The surprising ways Baby Boomers impact ophthalmologist care

June 19, 2019 | Author: Royal College Staff

Lorne Bellan, MD, FRCSC, knows demand for his services will grow in the years ahead. As the Baby Boomers age, the head of the Department of Ophthalmology at the University of Manitoba says ophthalmologists and other specialists serving seniors will struggle to meet the increased demand.

“I think that what gets lost is that there are a lot of diseases that have a prevalence rate with seniors and with the Baby Boomers coming forward, the demands are soaring.”

Dr. Bellan specializes in oculoplastics — surgery around the eye and any surgery involving the eye socket or tear drainage system. The majority of his patients are seniors. Some are cancer patients, while many others are referred for drooping eyelids or cataracts. And wait times are a growing concern.

Years ago, Dr. Bellan was involved in a national study on wait times for cataract surgery. That resulted in federal and provincial agreement on a benchmark for wait times. But the aging of the population keeps moving the goalposts.

“The rates of achievement of that benchmark just keep getting worse and worse because of that demographic shift,” he says.

“Sometimes people phone and write to the minister of health to complain. A few patients who have been sent to me lately have asked, ‘Why don’t you send me to another province?’” he says.

“But that’s not how the system works.”

Dr. Lorne Bellan

There’s also the challenge of finding the best approach for patients with several medical conditions. For Dr. Bellan, these considerations often involve consultations with other specialists such as dermatologists, cancer-care physicians and neurologists.

Recently, a new senior patient was referred for cataract surgery, but is on a blood thinner for a heart condition, which would make surgery impossible. So Dr. Bellan is liaising with her cardiac doctor to find a solution.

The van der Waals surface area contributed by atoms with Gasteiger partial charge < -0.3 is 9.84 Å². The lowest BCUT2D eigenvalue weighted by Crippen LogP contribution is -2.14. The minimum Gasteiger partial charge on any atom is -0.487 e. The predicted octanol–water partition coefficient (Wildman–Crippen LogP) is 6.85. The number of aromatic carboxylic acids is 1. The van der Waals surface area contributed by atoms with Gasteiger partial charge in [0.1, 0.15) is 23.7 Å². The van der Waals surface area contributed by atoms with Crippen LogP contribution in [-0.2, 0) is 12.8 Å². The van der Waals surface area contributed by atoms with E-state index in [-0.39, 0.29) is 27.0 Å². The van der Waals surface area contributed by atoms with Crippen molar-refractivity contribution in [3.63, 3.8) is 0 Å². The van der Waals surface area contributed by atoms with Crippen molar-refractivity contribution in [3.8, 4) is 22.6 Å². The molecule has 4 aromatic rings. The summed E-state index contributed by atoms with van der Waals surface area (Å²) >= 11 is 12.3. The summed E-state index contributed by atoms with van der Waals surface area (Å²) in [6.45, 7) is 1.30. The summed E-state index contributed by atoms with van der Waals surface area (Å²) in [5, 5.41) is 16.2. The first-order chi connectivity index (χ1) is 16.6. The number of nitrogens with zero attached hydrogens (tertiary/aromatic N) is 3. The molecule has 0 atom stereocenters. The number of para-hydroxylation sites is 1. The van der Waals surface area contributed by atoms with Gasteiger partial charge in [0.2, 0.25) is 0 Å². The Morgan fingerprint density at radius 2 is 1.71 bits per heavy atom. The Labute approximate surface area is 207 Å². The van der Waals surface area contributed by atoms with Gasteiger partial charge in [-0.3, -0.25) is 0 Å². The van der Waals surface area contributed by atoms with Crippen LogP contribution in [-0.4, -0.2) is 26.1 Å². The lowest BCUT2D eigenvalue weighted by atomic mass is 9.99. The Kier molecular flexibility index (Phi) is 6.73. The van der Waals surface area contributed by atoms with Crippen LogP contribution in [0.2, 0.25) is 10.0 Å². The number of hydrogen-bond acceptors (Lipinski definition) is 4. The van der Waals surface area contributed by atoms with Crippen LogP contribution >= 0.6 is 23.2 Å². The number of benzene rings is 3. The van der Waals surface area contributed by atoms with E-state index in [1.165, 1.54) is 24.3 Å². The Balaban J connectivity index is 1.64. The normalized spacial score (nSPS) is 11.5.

There are also logistical challenges in running a practice that caters primarily to seniors.

“Because their mobility is reduced, it’s harder to get people in and out,” he says. “Patients often arrive with wheelchairs or walkers. It adds to the time it takes to see everybody.”

Occasionally, Dr. Bellan faces a dilemma around medical interventions for patients at very advanced ages.

“I had a woman in this week who is a spry 102-year-old,” he says. “She was sent here for cataract surgery.” With other age groups, there are stats on success rates. But data is not readily available for the over-100 group.

“We had a long discussion about this,” he says. “No doubt, she is more fragile.”


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G Robert La Roche | December 1, 2021
Ophthalmology and its many sub-fields, including strabismus surgery for relief of diplopia, is one but many other specialties that see an increase of their scope of practice in the senior age group. Think of orthopedics, dermatology, gynecology for example. Our residents in training will need help in getting better prepared to deal with an aging population in their practice. More then drops, arthroscopy, laser ablations, they will need to learn about the specific geriatric dimention of the care they provide in all its dimensions; from the physical to the mental health, to the socio-economic reality of their senior patients and their family. An increasing challenge our post-graduate education programs will have to address.